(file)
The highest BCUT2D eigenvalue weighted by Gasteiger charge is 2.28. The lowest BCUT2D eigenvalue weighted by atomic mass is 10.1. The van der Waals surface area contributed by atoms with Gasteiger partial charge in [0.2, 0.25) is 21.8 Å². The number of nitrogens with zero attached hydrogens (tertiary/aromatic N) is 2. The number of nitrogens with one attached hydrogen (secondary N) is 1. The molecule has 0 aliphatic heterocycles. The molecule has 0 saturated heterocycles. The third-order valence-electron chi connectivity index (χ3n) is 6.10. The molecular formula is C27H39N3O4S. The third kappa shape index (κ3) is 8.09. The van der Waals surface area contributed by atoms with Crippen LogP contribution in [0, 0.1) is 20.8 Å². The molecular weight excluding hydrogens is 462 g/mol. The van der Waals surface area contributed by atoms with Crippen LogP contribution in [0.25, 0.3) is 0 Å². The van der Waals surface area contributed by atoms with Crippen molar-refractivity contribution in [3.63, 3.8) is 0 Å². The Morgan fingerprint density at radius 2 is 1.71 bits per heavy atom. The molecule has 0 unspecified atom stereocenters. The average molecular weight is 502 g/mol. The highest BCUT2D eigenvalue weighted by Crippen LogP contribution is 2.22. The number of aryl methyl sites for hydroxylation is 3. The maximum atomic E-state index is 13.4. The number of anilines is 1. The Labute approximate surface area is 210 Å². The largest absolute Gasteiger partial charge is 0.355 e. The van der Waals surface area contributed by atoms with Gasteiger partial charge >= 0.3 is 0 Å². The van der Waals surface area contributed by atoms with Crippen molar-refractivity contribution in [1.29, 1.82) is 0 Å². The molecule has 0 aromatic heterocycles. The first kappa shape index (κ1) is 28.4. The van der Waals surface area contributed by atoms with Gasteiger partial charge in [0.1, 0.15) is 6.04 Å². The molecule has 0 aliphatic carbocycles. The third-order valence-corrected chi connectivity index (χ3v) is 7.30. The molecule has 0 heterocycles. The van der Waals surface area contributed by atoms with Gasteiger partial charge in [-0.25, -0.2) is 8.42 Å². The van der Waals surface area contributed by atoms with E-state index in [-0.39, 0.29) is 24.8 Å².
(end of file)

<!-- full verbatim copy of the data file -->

The highest BCUT2D eigenvalue weighted by Gasteiger charge is 2.28. The lowest BCUT2D eigenvalue weighted by atomic mass is 10.1. The van der Waals surface area contributed by atoms with Gasteiger partial charge in [0.2, 0.25) is 21.8 Å². The number of nitrogens with zero attached hydrogens (tertiary/aromatic N) is 2. The number of nitrogens with one attached hydrogen (secondary N) is 1. The molecule has 0 aliphatic heterocycles. The molecule has 0 saturated heterocycles. The third-order valence-electron chi connectivity index (χ3n) is 6.10. The molecular formula is C27H39N3O4S. The third kappa shape index (κ3) is 8.09. The van der Waals surface area contributed by atoms with Crippen LogP contribution in [0, 0.1) is 20.8 Å². The molecular weight excluding hydrogens is 462 g/mol. The van der Waals surface area contributed by atoms with Crippen LogP contribution in [0.25, 0.3) is 0 Å². The van der Waals surface area contributed by atoms with Crippen molar-refractivity contribution in [3.63, 3.8) is 0 Å². The Morgan fingerprint density at radius 2 is 1.71 bits per heavy atom. The molecule has 0 unspecified atom stereocenters. The average molecular weight is 502 g/mol. The highest BCUT2D eigenvalue weighted by Crippen LogP contribution is 2.22. The number of aryl methyl sites for hydroxylation is 3. The maximum atomic E-state index is 13.4. The number of anilines is 1. The Labute approximate surface area is 210 Å². The largest absolute Gasteiger partial charge is 0.355 e. The van der Waals surface area contributed by atoms with Gasteiger partial charge >= 0.3 is 0 Å². The van der Waals surface area contributed by atoms with Crippen molar-refractivity contribution in [1.29, 1.82) is 0 Å². The molecule has 0 aromatic heterocycles. The first kappa shape index (κ1) is 28.4. The van der Waals surface area contributed by atoms with Gasteiger partial charge in [0.1, 0.15) is 6.04 Å². The molecule has 0 aliphatic carbocycles. The third-order valence-corrected chi connectivity index (χ3v) is 7.30. The molecule has 0 heterocycles. The van der Waals surface area contributed by atoms with Gasteiger partial charge in [-0.25, -0.2) is 8.42 Å². The van der Waals surface area contributed by atoms with E-state index in [-0.39, 0.29) is 24.8 Å².